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China's new 2030 climate commitments: Beyond peak emissions
On 12 December 2020, Chinese President Xi Jinping announced
updated 2030 carbon targets at the Climate Ambition Summit,
representing a part of China's new Intended Nationally Determined
- Reduce carbon emissions per unit of GDP by over 65% from the 2005 level;
- Increase non-fossil fuels in primary energy consumption to around 25%;
- Increase the forest stock volume by 6 billion cubic meters from the 2005 level;
- Increase wind and solar power generation capacity to at least 1,200 GW.
Under the Paris agreement, countries are expected to make their climate commitments more aggressive overtime during subsequent years. For China, most of the updated 2030 targets represent an incremental tightening from those stated five years ago in Paris, especially compared with Xi's 2060 carbon neutrality pledge made in September.
China started to include carbon emissions per unit of GDP, or carbon emission intensity targets, in five-year plans (FYPs) from 2011, after joining the Copenhagen Climate Change Agreement at the end of 2009. During the past decade, China has reduced carbon intensity by more than 35% and met its 2020 target of 40-45% reduction from the 2005 level ahead of time.
The new 2030 commitment is nearly a reiteration from the target set in 2015, except that the previous upper bound of 65% becomes a minimum requirement in the new target. Going forward, we believe the economic restructuring—from heavy industry to light industry and services—as well as energy efficiency gains and energy mix change towards low carbon technologies will continue underpinning the carbon intensity reduction.
In addition, carbon price could potentially become a powerful policy tool during the next decade to support climate efforts. The Ministry of Ecology and Environment recently issued policies on the regulatory framework for national emission trading scheme (ETS), indicating good progress in the national carbon market buildup after nearly 3 years of stagnation.
Share of non-fossil energy
In contrary to the carbon intensity goal, the new 2030 target of non-fossil share in primary energy consumption exhibited a bigger change, from the previous target of 20% to now 25%.
During the past decade, non-fossil fuel share increased by 3-4% every five years, now standing at roughly 15%. This means that China needs to increase non-fossil share by about 10% over the next decade.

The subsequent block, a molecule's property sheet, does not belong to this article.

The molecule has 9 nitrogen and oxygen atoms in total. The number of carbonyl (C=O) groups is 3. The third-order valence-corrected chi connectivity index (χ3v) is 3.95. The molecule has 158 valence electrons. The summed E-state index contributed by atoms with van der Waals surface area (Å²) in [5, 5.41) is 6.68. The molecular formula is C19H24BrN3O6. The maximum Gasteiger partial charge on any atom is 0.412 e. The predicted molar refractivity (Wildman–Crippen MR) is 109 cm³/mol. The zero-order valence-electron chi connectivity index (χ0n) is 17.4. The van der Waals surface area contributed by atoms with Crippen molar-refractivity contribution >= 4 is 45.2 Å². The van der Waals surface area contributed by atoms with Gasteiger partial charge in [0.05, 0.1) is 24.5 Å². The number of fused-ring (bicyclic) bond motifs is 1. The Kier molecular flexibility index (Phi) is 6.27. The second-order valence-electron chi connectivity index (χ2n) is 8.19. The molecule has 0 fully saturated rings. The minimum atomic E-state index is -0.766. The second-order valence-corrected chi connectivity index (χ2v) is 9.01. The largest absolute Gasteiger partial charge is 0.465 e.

This represents a faster pace than in the previous decade, but not drastically different. As a matter of fact, if China maintains this same pace until 2060, non-fossil fuel share will only reach 55%, far from what carbon neutrality requires.
Renewable capacity in electric power
One element that stood out is the fact that for the first time specific renewables installed capacity target is included in the climate goals. But the wind and the solar target is not overly aggressive, either. In the latest IHS Markit outlook (issued before 2060 carbon neutrality pledge was announced), China is expected to add more than 70 GW wind and solar capacity each year during the next decade and build up a renewables fleet of over 1,200 GW by 2030, in line with the new NDC.
The increasing penetration of renewables will be accompanied by a reduction of coal-fired power capacity, as well as the growth of hydro, nuclear and battery storage to maintain the capacity adequacy and reliability of power supply.
Overall, the new 2030 NDCs reaffirmed China's commitment to the Paris climate agreement. In fact, they go beyond the goal of peaking carbon emission before 2030 and signal a progressively accelerated transformation pace urged by 2060 carbon-neutral goal. Short-to-medium term policies will remain focused on aligning efforts and gathering momentum before China accelerates the energy transition more aggressively towards a net-zero carbon future in the long run.
Learn more about our coverage of the Greater China energy market through our Asia Pacific Regional Integrated service.
Bing Han is a senior research analyst on the Gas, Power and Energy Futures team at IHS Markit.
Lara Dong is a senior director on the Gas, Power, and Energy Futures team at IHS Markit.
Posted on 15 December 2020
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